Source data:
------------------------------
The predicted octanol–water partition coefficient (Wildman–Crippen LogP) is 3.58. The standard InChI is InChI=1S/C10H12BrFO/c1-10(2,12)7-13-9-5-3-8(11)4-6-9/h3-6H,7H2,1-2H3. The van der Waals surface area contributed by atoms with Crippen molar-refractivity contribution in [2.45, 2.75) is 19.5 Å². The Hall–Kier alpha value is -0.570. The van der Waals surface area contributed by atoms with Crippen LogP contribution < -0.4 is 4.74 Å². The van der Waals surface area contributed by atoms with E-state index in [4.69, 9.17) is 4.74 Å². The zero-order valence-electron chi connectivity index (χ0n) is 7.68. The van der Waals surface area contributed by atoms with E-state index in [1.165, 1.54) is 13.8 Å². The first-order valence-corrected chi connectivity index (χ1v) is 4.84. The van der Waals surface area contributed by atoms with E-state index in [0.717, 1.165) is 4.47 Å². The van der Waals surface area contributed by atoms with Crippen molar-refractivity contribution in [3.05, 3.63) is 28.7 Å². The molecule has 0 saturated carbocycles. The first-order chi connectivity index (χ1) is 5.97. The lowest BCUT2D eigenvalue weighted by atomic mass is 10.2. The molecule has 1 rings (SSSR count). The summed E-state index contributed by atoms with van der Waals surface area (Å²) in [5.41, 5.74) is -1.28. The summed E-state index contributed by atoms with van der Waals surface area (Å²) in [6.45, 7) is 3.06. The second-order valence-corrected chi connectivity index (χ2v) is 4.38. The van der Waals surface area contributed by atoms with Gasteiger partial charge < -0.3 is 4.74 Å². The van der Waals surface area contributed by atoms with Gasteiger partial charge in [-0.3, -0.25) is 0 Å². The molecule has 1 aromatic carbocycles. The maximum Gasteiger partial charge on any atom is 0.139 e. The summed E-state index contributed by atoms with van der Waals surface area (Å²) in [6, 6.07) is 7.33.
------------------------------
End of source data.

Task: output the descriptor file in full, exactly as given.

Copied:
The predicted octanol–water partition coefficient (Wildman–Crippen LogP) is 3.58. The standard InChI is InChI=1S/C10H12BrFO/c1-10(2,12)7-13-9-5-3-8(11)4-6-9/h3-6H,7H2,1-2H3. The van der Waals surface area contributed by atoms with Crippen molar-refractivity contribution in [2.45, 2.75) is 19.5 Å². The Hall–Kier alpha value is -0.570. The van der Waals surface area contributed by atoms with Crippen LogP contribution < -0.4 is 4.74 Å². The van der Waals surface area contributed by atoms with E-state index in [4.69, 9.17) is 4.74 Å². The zero-order valence-electron chi connectivity index (χ0n) is 7.68. The van der Waals surface area contributed by atoms with E-state index in [1.165, 1.54) is 13.8 Å². The first-order valence-corrected chi connectivity index (χ1v) is 4.84. The van der Waals surface area contributed by atoms with E-state index in [0.717, 1.165) is 4.47 Å². The van der Waals surface area contributed by atoms with Crippen molar-refractivity contribution in [3.05, 3.63) is 28.7 Å². The molecule has 0 saturated carbocycles. The first-order chi connectivity index (χ1) is 5.97. The lowest BCUT2D eigenvalue weighted by atomic mass is 10.2. The molecule has 1 rings (SSSR count). The summed E-state index contributed by atoms with van der Waals surface area (Å²) in [5.41, 5.74) is -1.28. The summed E-state index contributed by atoms with van der Waals surface area (Å²) in [6.45, 7) is 3.06. The second-order valence-corrected chi connectivity index (χ2v) is 4.38. The van der Waals surface area contributed by atoms with Gasteiger partial charge < -0.3 is 4.74 Å². The van der Waals surface area contributed by atoms with Gasteiger partial charge in [-0.3, -0.25) is 0 Å². The molecule has 1 aromatic carbocycles. The maximum Gasteiger partial charge on any atom is 0.139 e. The summed E-state index contributed by atoms with van der Waals surface area (Å²) in [6, 6.07) is 7.33.